Keith Lodwick of London’s Victoria and Albert Museum writes that the Museum’s touring Vivien Leigh exhibit will open in York September 19 and will continue through December 20.  He also writes that it is possible the materials might reach the United States.  The exhibit is primarily comprised of letters and diaries butt includes photographs as well as annotated film and play scripts.

When interviewed by Scott Simon on National Public Radio here when the exhibit first opened in London, Mr Lodwick  said he thought it “extraordinary that really a classic English rose would play these two very famous roles…”  (Scarlett and Blanche, of course)  “And I think… her accents are very convincing in both those films.”

Pointing out her early death at 53, Lodwick continues:  “…she certainly packed quite a lot in.  I mean, she never stopped working, even after bouts of illness.  She always was able to come back to work on stage and screen.”

Lodwick says further:  “what’s been interesting for me is reading her correspondence with the film director Elia Kazan, who directed the film version of ‘Streetcar.’  And she’d written a very, very long letter to him, really analyzing each scene and putting her thoughts down on paper.  It begins with:  I am 5 foot, 3 and a half tall in my bare feet without shoes on…And there’s  something that struck me later on where they obviously had a telephone conversation and she says in the letter:  You do know that when I said over the phone I’m worried about the way I’ll look, I didn’t mean good.  I meant right.  Really meaning that she was very keen to deglamorize herself if the part called for it.”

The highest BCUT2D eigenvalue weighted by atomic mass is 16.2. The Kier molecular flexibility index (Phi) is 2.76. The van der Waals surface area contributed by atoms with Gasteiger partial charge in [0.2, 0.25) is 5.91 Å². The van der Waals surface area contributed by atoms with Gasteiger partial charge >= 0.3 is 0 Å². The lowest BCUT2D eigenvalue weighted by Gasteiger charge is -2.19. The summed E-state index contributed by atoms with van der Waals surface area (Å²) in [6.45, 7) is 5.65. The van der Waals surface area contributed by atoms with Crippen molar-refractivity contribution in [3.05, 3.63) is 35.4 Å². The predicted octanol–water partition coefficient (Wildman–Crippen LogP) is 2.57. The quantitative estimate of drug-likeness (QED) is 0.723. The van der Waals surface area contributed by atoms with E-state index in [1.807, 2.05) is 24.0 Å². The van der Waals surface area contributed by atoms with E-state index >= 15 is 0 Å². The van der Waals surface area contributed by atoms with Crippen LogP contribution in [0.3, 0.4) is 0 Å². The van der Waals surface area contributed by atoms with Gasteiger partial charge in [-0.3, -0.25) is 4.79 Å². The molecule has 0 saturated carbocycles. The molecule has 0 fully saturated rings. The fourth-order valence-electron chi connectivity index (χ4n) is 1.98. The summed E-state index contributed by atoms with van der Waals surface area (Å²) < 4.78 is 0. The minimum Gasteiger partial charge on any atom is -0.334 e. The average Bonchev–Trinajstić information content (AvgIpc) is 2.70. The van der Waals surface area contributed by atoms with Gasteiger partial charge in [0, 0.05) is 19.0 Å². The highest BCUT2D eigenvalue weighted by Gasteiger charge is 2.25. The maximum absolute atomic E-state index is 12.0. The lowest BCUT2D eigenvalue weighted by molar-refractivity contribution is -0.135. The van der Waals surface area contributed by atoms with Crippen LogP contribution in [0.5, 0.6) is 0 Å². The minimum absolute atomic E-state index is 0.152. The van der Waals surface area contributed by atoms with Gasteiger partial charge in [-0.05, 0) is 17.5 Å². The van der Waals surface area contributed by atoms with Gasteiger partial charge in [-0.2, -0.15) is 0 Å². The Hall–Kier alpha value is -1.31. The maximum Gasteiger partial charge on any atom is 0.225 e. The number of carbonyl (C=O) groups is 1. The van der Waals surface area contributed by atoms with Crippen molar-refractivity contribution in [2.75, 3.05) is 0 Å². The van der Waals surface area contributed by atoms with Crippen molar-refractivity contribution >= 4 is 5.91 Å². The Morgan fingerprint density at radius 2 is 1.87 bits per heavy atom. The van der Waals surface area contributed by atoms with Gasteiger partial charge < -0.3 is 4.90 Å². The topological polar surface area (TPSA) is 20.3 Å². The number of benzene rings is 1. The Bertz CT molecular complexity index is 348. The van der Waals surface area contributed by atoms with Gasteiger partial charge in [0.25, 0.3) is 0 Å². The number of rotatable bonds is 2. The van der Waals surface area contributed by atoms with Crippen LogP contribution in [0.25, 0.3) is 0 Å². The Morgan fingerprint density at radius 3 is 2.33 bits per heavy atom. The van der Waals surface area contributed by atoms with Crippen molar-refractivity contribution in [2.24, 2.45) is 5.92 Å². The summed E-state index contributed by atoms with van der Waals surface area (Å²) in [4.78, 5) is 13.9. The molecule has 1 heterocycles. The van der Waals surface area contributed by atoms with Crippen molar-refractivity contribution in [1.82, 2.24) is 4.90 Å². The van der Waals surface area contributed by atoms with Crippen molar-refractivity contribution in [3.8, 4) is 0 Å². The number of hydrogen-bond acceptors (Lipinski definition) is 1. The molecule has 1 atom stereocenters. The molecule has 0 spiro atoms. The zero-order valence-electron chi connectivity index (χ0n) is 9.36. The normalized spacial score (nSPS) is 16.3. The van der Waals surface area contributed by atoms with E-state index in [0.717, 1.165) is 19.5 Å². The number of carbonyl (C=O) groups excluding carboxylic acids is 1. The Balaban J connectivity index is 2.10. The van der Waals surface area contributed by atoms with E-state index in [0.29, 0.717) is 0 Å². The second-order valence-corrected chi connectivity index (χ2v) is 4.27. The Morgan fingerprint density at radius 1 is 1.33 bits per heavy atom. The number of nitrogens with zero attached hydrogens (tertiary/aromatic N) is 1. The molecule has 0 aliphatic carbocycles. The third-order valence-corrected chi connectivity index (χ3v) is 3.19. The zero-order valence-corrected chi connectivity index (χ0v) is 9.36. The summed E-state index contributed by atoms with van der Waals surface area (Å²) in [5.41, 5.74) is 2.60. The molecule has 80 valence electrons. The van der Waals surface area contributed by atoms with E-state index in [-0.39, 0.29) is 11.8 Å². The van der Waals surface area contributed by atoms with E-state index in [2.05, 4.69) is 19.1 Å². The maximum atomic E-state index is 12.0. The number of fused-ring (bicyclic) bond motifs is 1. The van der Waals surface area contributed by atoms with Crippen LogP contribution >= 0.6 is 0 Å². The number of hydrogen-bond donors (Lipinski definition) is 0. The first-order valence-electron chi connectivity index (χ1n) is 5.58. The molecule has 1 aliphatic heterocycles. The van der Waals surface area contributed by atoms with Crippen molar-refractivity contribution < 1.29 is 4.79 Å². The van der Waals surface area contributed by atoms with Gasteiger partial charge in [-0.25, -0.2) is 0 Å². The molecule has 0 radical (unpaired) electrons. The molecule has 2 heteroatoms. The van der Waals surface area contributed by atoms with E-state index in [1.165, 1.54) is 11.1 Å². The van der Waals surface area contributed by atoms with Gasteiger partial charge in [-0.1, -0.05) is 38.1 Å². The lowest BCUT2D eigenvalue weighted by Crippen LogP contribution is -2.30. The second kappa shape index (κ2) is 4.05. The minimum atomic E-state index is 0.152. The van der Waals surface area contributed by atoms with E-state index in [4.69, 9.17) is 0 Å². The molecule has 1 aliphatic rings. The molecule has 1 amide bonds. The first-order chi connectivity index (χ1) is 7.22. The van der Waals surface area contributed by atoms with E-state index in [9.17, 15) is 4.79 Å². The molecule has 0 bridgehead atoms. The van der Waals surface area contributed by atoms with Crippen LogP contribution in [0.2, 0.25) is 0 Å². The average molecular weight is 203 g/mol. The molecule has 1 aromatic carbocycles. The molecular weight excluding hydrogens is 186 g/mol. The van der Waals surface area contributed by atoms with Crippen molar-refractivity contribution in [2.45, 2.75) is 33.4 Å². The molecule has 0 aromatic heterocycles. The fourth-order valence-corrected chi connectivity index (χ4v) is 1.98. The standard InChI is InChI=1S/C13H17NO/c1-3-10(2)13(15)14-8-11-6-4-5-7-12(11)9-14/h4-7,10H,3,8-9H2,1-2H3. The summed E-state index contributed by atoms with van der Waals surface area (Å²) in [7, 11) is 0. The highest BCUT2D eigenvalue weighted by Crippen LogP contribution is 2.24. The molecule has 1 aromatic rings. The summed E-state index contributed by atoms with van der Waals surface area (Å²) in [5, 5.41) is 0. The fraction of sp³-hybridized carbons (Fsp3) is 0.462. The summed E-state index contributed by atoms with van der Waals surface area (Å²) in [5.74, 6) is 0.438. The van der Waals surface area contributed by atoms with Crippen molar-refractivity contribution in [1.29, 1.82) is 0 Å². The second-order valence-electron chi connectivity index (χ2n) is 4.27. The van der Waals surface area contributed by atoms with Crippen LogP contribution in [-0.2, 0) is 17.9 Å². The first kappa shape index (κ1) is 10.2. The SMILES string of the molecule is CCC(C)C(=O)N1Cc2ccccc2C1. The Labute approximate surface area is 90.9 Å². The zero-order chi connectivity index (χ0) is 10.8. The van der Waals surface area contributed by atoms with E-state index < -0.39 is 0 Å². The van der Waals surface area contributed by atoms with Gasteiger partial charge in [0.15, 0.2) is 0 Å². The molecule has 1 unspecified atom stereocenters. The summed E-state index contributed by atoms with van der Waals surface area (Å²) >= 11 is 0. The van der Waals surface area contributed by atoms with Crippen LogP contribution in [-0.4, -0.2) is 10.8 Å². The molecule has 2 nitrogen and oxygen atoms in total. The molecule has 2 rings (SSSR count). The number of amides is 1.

Lodwick goes on to discuss Vivien Leigh’s appearance in London on stage as Blanche before coming to America for the film.  “Now, remember,” he says, “that ‘Gone With The Wind’ had been showing throughout the war in London  —  was very, very successful  —  and so audiences were thinking they were going to see the stunning Scarlett O’Hara.  And, of course, they were seeing a rather faded Southern belle in Blanche.  But she really was prepared to look exactly as the character was written, and that was a very brave thing to do because, of course, she was one of the most beautiful women of the twentieth century.”

Rick’s Flicks is grateful to Mr. Keith Lodwick for allowing quotation of his remarks when interviewed by Scott Simon of National Public Radio.

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At the Cleveland Cinematheque John Ewing is showing Tsai Ming-liang’s 1992 Rebels of the Neon God with Kang-sheng Lee on Septmeber 25 at 7:15 and on September 27 at 8:40.  COMING SOON to Rick’s Flicks:  a post on actor KANG-SHENG LEE.

NEXT POST Friday September 25

Until then,
See you at the movies,



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